Alternatively, instead of clarifying its commitment to respond to China's forceful expansion, the United States could maintain its more ambiguous position, which we conclude is more appropriate given the risks that the United States needs to balance. To achieve this, the United States would not further clarify its commitment under the U.S.-Philippines Mutual Defense Treaty, nor would it extend explicit protection to other countries' forces or South China Sea claims. This ambiguity is advantageous because it gives U.S. leaders greater leeway to make decisions that factor in the nuances of specific situations or crises, and it avoids provoking China. The downside, however, is that the ambiguity option could contribute less to deterrence.

Under either of these policies, the United States could knowingly bluff or threaten to respond to Chinese aggression but plan not to. Bluffing could deter Chinese expansion and avoid fighting if deterrence fails, and it retains U.S. credibility with its allies. A policy of bluffing might be harder to implement if the United States makes explicit deterrence commitments because U.S. leaders might feel greater pressure from both the public and within the government to meet such commitments,116 and they might be less likely to critically question the risks and benefits of fighting. Best of all would be if China is deterred, conflict is avoided, and U.S. credibility is preserved. But if China decides to expand, conflict is still avoided, although U.S. credibility would likely be damaged by bluffing.

If deterrence fails and China seizes features held by other claimants, the U.S. response should be influenced by the extent of China's expansion. If China seizes many features simultaneously, the United States could launch military operations to retake those features from China and then to defend them against counterattacks. Such a response would likely result in a much wider conflict with China, which could extend beyond the South China Sea. We believe that the risks would be too large and oppose fighting to retake these features. Moreover, China would have demonstrated significantly increased resolve to dominate the South China Sea, which would support a U.S. shift toward partial South China Sea retrenchment.

Reducing U.S. military resistance in response to extensive Chinese expansion would not entail tacit approval of China's actions. In this scenario, the United States should intensify military cooperation with its allies and partners, enact substantial economic sanctions,117 and pursue shaming measures to make clear that China's assertive policies violate widely accepted international norms and agreements. Especially in combination, these policies might deter China from seizing more features in the South China Sea. Even if they do not, these measures would highlight U.S. disapproval of China's actions, which would contribute to preserving U.S. alliances against China.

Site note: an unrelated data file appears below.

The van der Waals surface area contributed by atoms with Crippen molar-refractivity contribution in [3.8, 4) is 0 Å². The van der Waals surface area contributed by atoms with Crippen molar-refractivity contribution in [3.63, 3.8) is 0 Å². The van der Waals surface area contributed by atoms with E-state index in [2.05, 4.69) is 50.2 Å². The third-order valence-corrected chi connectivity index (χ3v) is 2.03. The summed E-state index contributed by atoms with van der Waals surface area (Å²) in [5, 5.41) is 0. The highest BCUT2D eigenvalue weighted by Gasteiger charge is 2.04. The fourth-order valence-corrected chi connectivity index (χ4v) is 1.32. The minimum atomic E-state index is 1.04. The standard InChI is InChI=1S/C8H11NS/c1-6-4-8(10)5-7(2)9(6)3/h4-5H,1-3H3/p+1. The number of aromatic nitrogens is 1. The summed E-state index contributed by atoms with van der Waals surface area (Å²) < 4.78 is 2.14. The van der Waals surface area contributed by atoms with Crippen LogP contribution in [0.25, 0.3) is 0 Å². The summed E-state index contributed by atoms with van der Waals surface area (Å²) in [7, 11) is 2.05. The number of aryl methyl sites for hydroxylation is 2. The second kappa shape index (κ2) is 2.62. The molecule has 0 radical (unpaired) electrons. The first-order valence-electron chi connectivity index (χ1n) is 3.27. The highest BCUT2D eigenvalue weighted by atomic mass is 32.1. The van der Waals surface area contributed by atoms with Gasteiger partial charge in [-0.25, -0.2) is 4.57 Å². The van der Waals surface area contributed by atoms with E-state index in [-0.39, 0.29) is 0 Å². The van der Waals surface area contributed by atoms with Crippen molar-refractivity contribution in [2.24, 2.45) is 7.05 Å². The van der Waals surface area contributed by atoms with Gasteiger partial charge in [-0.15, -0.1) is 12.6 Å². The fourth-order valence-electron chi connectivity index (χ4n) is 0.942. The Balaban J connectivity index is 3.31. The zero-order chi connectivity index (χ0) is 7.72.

The U.S. calculus should be different if China seizes only a single feature, such as the Philippine-held Second Thomas Shoal. In this case, China's action would not signal significantly greater determination to control the South China Sea, and the risks of continuing U.S. resistance would not have increased; consequently, the U.S. decision is more complicated. To preserve its ability to deter further Chinese expansion, the United States might need to take actions to demonstrate its continuing commitment. Although we would not favor using force to retake the feature, other less risky actions could be appropriate. These could include imposing economic sanctions, further clarifying the scope of the treaty with the Philippines, and temporarily or permanently deploying surface and air forces near other features that China may threaten.118 Although such responses to very limited expansion would bolster U.S. credibility with allies and China, deepening the U.S. commitment (except for sanctions) could also increase the probability of direct conflict because deterrence of subsequent expansion might nevertheless fail.

deterring and responding to china's intimidation